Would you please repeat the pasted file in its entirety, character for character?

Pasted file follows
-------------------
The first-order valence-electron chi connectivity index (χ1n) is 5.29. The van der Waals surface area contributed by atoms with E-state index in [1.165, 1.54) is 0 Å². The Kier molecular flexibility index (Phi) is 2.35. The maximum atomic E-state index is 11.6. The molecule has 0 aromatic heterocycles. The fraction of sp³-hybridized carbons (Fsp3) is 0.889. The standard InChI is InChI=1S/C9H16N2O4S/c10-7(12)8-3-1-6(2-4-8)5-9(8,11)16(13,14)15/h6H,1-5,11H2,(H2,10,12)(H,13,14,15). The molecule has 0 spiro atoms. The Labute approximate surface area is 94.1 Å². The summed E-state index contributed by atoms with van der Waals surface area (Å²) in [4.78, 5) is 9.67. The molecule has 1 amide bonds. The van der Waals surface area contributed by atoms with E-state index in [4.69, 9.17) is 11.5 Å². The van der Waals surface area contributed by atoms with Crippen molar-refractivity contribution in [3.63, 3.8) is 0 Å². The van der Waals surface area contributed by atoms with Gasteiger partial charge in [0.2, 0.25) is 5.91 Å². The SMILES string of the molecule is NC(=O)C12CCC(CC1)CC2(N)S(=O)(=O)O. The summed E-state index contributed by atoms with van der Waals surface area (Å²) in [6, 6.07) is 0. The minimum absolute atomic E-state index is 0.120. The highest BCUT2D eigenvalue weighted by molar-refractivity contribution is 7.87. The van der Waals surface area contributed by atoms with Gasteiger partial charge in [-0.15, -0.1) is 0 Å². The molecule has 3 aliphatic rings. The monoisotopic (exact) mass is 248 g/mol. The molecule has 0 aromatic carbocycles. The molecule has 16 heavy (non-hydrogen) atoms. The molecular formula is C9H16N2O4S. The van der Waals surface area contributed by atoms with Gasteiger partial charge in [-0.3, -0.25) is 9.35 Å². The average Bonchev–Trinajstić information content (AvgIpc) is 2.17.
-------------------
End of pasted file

The first-order valence-electron chi connectivity index (χ1n) is 5.29. The van der Waals surface area contributed by atoms with E-state index in [1.165, 1.54) is 0 Å². The Kier molecular flexibility index (Phi) is 2.35. The maximum atomic E-state index is 11.6. The molecule has 0 aromatic heterocycles. The fraction of sp³-hybridized carbons (Fsp3) is 0.889. The standard InChI is InChI=1S/C9H16N2O4S/c10-7(12)8-3-1-6(2-4-8)5-9(8,11)16(13,14)15/h6H,1-5,11H2,(H2,10,12)(H,13,14,15). The molecule has 0 spiro atoms. The Labute approximate surface area is 94.1 Å². The summed E-state index contributed by atoms with van der Waals surface area (Å²) in [4.78, 5) is 9.67. The molecule has 1 amide bonds. The van der Waals surface area contributed by atoms with E-state index in [4.69, 9.17) is 11.5 Å². The van der Waals surface area contributed by atoms with Crippen molar-refractivity contribution in [3.63, 3.8) is 0 Å². The van der Waals surface area contributed by atoms with Gasteiger partial charge in [0.2, 0.25) is 5.91 Å². The SMILES string of the molecule is NC(=O)C12CCC(CC1)CC2(N)S(=O)(=O)O. The summed E-state index contributed by atoms with van der Waals surface area (Å²) in [6, 6.07) is 0. The minimum absolute atomic E-state index is 0.120. The highest BCUT2D eigenvalue weighted by molar-refractivity contribution is 7.87. The van der Waals surface area contributed by atoms with Gasteiger partial charge in [-0.15, -0.1) is 0 Å². The molecule has 3 aliphatic rings. The monoisotopic (exact) mass is 248 g/mol. The molecule has 0 aromatic carbocycles. The molecule has 16 heavy (non-hydrogen) atoms. The molecular formula is C9H16N2O4S. The van der Waals surface area contributed by atoms with Gasteiger partial charge in [-0.3, -0.25) is 9.35 Å². The average Bonchev–Trinajstić information content (AvgIpc) is 2.17.